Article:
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What did you do in your shop today?


Joshua States

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I’ve been working in a handful of pieces based on originals described in Puukkon Historia, and that involved my first successful hat-sheath (turns out fourth time was the charm). You really do need to make a wooden model of the knife to stitch around, I couldn’t get it to work until I did. 
 

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I debated weather or not this was the spot for this.....but what I have been doing for the last 4 hours(today) is trying to heat treat some stainless blades.

I have a paragon with a 3.0 sentry controller.

It was throwing me an LAG code. A PF1 and a PF2 code. Now I am just getting the pf 2 code mostly.

The manual says after that it needs to be above 72 to fire again after a power failure and I was only at 70 according to the unit.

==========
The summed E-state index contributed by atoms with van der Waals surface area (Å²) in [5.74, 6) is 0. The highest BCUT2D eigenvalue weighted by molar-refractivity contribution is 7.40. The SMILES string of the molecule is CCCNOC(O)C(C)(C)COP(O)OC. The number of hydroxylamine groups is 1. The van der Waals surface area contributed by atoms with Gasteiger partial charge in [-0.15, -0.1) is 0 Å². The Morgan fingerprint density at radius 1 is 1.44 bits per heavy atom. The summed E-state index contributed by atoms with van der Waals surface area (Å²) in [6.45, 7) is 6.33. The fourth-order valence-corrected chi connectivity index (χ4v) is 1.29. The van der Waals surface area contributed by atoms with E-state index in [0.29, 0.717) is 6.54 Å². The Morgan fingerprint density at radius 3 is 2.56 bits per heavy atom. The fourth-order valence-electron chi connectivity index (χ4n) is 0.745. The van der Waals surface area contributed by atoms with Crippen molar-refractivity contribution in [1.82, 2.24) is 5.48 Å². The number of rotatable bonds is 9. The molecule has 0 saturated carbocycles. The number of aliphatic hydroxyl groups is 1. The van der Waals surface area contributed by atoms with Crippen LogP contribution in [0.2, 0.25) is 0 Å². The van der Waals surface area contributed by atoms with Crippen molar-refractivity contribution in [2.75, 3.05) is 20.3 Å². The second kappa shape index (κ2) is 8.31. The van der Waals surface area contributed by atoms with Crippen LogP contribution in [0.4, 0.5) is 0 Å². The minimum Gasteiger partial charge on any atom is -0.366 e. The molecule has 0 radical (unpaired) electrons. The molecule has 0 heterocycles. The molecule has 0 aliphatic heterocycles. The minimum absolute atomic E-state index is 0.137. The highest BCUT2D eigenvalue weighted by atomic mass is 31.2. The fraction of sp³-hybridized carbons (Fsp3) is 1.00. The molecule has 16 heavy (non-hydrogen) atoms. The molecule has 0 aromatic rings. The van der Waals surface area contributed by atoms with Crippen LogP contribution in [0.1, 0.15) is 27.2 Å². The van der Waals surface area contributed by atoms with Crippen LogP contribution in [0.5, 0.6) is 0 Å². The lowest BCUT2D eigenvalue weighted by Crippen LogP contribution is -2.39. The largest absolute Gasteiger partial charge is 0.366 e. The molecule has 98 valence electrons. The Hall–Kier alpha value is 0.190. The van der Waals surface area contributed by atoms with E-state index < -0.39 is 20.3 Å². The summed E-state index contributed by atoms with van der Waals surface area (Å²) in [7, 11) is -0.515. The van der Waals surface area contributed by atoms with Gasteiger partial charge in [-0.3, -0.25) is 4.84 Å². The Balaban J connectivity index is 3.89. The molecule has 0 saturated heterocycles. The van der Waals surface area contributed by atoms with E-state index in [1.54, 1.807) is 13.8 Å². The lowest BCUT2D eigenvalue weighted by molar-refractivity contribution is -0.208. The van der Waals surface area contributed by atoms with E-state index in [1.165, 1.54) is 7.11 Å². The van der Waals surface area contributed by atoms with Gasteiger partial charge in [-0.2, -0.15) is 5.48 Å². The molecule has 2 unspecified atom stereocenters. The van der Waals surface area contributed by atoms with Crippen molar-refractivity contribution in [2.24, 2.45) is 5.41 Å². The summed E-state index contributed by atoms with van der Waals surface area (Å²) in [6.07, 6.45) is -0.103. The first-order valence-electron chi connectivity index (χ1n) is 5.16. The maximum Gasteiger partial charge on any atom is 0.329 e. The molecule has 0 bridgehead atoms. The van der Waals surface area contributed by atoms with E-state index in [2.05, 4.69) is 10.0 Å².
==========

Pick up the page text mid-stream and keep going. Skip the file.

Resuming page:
I fixed the inside temp.....and have no clue when or how I had a power failure...and still notta.

I have tried the reset function.....and I still have the 2 firing programs I put in....so I assume that isnt working.

I tried the 2 min test  and test fire function and after 30 seconds or so I get a AOP2 code.

That says is some special outlet or something I dont even have.....and wont fire at all.

I am guessing its the whole controller or something not simple.

Not one of my happier investments if thats the case......right now I am probably at the 100 dollar a blade mark on heat treating not counting foil or power.